'Where the Truth Lies' - Film Review

Truth has always been at the center of Atom Egoyan's films. Whether dealing with personal demons, a large scale genocide or most recently a Hollywood whodunit decked out in the trappings of film noir, Egoyan has wrestled with the concept of truth in its many and varied manifestations. The truth of a memory is distilled and distorted by our reactions and coping mechanisms a single event can be interpreted in myriad variations by the people involved just as the truth of an identity is shaped and staged differently in public and private personas, and there's no better example than Hollywood.

Vince (Colin Firth, left) and Lanny (Kevin Bacon) milk the crowd.

'Where the Truth Lies' takes us into 1950s Hollywood, where entertainers were kings and privacy was still sacred, and Vince Collins (Colin Firth) and Lanny Morris (Kevin Bacon) were the hottest act in the country. Firth has a knack for playing suave with a secret while keeping the utmost control and Bacon is a master of subtle menace, the surface charmer with a heart of lead, and they're a perfect fit for the entertainers. Vince was the British cool to Lanny's American crass and with a mobster (Maury Chaykin) in their corner and Lanny's valet Reuben (David Hayman) to clean up their messes, the duo had all the angles covered until a pretty young thing turns up dead in the bathtub of their hotel suite. The pair escaped prosecution with their airtight alibis but never work together again.

Fifteen years later, the case is cold but the controversy lives on, and ambitious journalist Karen O'Connor (Alison Lohman) is determined to unearth the secret to the scandal that split her childhood heroes. She uses her brains and beauty Lohman runs between sincere, sultry and serious without missing a beat to get into Vince and Lanny's lives, trying to sort fact from fiction as the different versions of truth and identity Karen's subjects' and her own intertwine and contradict. The film noir genre is the perfect place to showcase truth refracted through the prism of perception and the toll it takes when one is finally forced to reconcile the disparities, but because the story is about the very twists and turns that comprise it, Egoyan often gets bogged down in the details and cuts meditation in favor of exposition.

Karen (Alison Lohman) talks to Reuben (David Hayman) about that infamous night.

At his best, Egoyan handles his themes with a subtle lyricism that poses complex questions rather than giving simple answers, and that's precisely why his utter failure to do so in 'Where the Truth Lies' the type of story that's perfectly suited to Egoyan's style and thematic preferences is so frustrating. What could have been a synthesis of the ideas and concepts Egoyan has spent the bulk of his cinematic career exploring much like what fellow Canadian David Cronenberg accomplished with his recent masterpiece 'A History of Violence' turns out to be just the opposite, the type of film that stays in the shallow end rather than delving into the deeper questions.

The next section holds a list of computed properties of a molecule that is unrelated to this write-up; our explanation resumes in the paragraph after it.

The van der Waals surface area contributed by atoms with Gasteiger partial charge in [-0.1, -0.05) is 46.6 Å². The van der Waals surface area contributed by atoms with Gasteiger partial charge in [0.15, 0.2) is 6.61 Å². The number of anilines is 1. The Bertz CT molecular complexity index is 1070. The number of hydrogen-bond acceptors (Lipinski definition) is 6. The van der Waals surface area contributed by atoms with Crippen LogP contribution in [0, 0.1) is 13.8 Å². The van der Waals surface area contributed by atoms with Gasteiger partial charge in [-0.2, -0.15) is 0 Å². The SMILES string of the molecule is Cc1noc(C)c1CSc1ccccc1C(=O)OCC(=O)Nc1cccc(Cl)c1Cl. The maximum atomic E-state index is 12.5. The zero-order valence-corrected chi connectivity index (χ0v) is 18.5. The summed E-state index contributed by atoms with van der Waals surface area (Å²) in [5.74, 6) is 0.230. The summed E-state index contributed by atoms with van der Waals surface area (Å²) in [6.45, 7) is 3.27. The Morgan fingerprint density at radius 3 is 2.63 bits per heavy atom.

Instead off the deft sleight of hand or ethereal tone that Egoyan so often uses to turn mysteries into explorations of the human psyche, 'Where the Truth Lies' is comparatively a jumbled mess of heavy-handed direction and superfluous voice-overs. Egoyan used to trust his audience's ability to grasp or at least appreciate the concepts his films wrestled with, but this time he doesn't just provide the answers, but insists on bashing us over the head with them, wrapping up the film with the type of tidy recap and summary that's as insulting to our intelligence as it is awkward and overused.  

Vince and Lanny with the girl that sparked the controversy (Rachel Blanchard).

This isn't to say that 'Where the Truth Lies' is a bad film disappointing is more apt, especially given that Rupert Holmes' acclaimed bestseller is the type of source material that's so well suited to Egoyan's style and thematic conceits it seems as if it was tailored specifically for him. Along with the ambiguity that results when truth is tempered by human perception and the schism between reality and appearance especially when it comes to celebrity scandals a thread of insidious sexuality weaves its way through nearly everything in the film.

It's the impetus for most of the action as well as the action itself, in many cases and one of the few areas that Egoyan's style shines through. Sex seen through his lens is as much a character revelation as an action, and in one particularly stunning scene, Egoyan and longtime cinematographer Paul Sarossy distort mental and visual imagery in a drugged out sexcapade complete with an Alice character that blurs the lines between identity, reality and fantasy and forces Karen to finally dive into the rabbit hole. The scene embodies everything that makes an Egoyan film great if only the same could be said for the rest of the film.   

Karen uses the soft touch to get Lanny to talk.

Where The Truth Lies is unrated and will be released October 14 in New York and Los Angeles.

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